Halo's sound design is exemplary, adding another dramatic layer to enhance the atmosphere. Although the much-publicized AI does not appear to live up to the hype, the game makes up for it in the voice-acting department. Your average gaming situation in Halo, with the NPCs shouting out their war cries and generally acting according to militaristic clichés, equals one being thrown in the middle of a Starship Troopers or Aliens fighting scene (slap!).

The game also plays host to the "breaking stuff" and "living the movie cliché" mentalities (as epitomized by Grand Theft Auto III). Bringing a spaceship literally to your feet with a rocket launcher is, well, fun as hell. Moreover, Halo allows the player every once in a while to switch to the third person perspective by driving or flying different vehicles, such as the Warthog. So it also shows how a genre defined by its audiovisual appearance, the FPS, has to seek comfort from another, the TPD (Third Person Driver), in order to re-invent itself.

Requiem for the FPS

All in all, Halo triumphs in understanding the anatomy of the FPS, pulling many of the right strings. It even manages to implement the FPS control system to the Xbox gamepad very well. Halo doesn't lack innovativeness. Rather, its innovativeness lies in its ability to mix. The game does not come up with ground-breaking yet simple design solutions, e.g. substituting the generic "seek conflict" convention with "avoid conflict", as Thief – the Dark Project did. It does not have (under-used) gimmicks like the "geo-mod" feature in Red Faction, or the role-based multiplayer scenarios of Return to Castle Wolfenstein. Halo is not so much about "combat evolved" as the subtitle suggests, but about "genre evolved". As a consequence, a requiem for the FPS is in order. Anyone to the rescue? Warren Spector, Deus Ex 2, Thief III?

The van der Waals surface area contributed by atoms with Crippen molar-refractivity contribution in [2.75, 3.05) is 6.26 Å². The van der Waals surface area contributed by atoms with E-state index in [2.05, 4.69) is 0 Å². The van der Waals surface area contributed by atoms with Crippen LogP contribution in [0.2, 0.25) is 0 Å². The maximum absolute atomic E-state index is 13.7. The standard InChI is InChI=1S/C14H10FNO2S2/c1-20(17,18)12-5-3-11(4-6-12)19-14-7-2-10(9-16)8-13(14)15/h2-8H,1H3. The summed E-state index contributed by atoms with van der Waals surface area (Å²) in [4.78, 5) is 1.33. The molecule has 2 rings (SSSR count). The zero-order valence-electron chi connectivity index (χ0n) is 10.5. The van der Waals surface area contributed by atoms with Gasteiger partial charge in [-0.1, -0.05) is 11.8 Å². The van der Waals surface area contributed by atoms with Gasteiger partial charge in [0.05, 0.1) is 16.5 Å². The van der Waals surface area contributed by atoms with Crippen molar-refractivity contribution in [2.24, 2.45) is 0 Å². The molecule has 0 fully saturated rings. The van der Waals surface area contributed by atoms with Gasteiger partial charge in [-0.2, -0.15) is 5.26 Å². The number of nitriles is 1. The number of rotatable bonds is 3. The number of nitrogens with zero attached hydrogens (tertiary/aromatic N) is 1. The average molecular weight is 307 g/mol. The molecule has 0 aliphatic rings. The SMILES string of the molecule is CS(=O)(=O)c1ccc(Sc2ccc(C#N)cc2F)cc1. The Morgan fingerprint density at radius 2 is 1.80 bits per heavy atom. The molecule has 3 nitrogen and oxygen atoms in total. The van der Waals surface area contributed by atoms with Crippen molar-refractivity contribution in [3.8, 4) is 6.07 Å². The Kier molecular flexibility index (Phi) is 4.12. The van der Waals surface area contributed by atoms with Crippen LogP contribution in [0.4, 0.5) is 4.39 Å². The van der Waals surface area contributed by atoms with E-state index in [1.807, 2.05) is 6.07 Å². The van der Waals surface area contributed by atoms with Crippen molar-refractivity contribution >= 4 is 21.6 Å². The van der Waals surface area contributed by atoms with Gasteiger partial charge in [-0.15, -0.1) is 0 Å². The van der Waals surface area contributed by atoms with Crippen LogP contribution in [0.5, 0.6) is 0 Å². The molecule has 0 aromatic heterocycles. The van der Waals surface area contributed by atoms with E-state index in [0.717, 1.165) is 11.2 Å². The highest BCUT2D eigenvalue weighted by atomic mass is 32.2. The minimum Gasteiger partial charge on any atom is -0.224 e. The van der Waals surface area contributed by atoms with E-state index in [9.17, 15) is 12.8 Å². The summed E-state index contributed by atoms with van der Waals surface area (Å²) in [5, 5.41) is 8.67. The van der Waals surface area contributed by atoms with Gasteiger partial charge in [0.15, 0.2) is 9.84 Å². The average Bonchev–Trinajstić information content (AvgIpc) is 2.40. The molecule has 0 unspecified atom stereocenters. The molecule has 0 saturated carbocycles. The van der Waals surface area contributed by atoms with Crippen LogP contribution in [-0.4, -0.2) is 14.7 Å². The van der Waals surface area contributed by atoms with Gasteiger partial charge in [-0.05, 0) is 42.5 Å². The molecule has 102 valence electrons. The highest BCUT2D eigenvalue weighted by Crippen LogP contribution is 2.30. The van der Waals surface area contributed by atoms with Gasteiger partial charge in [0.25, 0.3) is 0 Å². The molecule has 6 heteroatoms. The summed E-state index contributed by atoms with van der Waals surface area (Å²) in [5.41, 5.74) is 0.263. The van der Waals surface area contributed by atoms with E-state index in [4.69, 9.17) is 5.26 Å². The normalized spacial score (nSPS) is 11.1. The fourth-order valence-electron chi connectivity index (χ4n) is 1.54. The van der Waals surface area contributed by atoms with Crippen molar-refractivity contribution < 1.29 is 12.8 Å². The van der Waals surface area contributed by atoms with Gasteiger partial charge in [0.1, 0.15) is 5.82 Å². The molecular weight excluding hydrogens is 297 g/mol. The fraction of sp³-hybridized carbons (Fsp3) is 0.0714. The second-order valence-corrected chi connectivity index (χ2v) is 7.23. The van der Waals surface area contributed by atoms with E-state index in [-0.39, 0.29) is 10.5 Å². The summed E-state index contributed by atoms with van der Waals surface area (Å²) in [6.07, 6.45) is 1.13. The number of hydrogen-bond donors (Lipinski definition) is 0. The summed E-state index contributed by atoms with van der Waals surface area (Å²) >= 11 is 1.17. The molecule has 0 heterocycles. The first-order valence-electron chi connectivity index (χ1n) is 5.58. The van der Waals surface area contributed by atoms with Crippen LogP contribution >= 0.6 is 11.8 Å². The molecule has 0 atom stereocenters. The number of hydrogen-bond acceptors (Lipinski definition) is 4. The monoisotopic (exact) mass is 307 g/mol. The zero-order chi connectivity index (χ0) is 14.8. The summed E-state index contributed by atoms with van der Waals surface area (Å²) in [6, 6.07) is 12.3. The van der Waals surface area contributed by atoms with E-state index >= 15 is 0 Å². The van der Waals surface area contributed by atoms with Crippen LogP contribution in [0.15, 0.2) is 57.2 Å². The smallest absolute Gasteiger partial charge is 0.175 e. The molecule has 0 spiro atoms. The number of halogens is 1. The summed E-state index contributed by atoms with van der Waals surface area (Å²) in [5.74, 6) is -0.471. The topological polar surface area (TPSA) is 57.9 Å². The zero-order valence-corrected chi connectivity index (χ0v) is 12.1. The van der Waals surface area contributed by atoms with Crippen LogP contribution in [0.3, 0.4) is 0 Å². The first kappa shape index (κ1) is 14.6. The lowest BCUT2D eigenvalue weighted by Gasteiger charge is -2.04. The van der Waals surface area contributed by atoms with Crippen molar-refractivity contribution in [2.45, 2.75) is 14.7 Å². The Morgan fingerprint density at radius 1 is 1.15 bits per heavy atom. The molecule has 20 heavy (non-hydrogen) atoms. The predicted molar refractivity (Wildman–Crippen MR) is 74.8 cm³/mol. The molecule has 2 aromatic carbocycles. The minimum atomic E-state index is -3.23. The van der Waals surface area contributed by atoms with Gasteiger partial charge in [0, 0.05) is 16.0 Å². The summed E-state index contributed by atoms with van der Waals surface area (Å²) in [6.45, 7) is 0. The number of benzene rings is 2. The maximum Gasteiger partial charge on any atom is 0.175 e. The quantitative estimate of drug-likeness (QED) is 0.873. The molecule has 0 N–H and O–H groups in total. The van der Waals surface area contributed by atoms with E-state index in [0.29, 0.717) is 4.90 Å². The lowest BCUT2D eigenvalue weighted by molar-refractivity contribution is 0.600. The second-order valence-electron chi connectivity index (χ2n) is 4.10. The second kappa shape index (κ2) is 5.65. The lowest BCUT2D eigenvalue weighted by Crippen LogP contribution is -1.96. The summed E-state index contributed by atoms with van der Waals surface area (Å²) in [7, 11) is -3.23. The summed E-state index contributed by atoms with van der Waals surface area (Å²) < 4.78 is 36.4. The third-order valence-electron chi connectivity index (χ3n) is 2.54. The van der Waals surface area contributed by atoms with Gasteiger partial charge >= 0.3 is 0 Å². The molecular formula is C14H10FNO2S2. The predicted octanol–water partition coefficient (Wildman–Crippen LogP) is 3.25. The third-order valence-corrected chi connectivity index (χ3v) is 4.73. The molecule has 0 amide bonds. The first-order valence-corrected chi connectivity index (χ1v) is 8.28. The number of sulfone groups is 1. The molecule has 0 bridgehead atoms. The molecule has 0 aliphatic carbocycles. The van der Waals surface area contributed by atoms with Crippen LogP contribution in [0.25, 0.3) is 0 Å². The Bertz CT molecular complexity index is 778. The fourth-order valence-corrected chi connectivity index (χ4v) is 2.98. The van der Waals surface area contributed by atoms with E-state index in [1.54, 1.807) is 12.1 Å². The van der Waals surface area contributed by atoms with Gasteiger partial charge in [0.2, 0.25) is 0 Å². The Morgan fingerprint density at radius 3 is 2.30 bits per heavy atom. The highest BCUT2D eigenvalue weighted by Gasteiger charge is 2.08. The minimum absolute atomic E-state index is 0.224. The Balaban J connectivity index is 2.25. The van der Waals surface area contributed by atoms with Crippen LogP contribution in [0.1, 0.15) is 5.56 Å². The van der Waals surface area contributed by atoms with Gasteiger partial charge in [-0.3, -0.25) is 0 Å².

It is important to realize that "n times one notch better" method, which Halo employs, equals more than the sum of its parts. In other words, the game-playing experience shouldn't be reduced into a sum of certain design solutions or formal properties. Systematically conducted, this kind of thinking would lead to the "perfect game", a game that probably few would want to play. I believe Peter Molyneux's Black & White somewhat characterizes this problem: Champion in form, curiosity in popularity. Not so with Halo: it is familiar enough, but with its mix of elements, it manages to appear even more innovative than it is, at least to the untrained eyes and ears. The cultural dialectic between innovative and conservative impulses is guiding the game market, with Halo as its beacon – for now.


Birdwell, Ken (1999) " Valve's Design Process for Creating Half-life".
Crawford, Chris (1983) The Art of Computer Game Design
Wolf, Mark J.P. "Genre and the Video Game"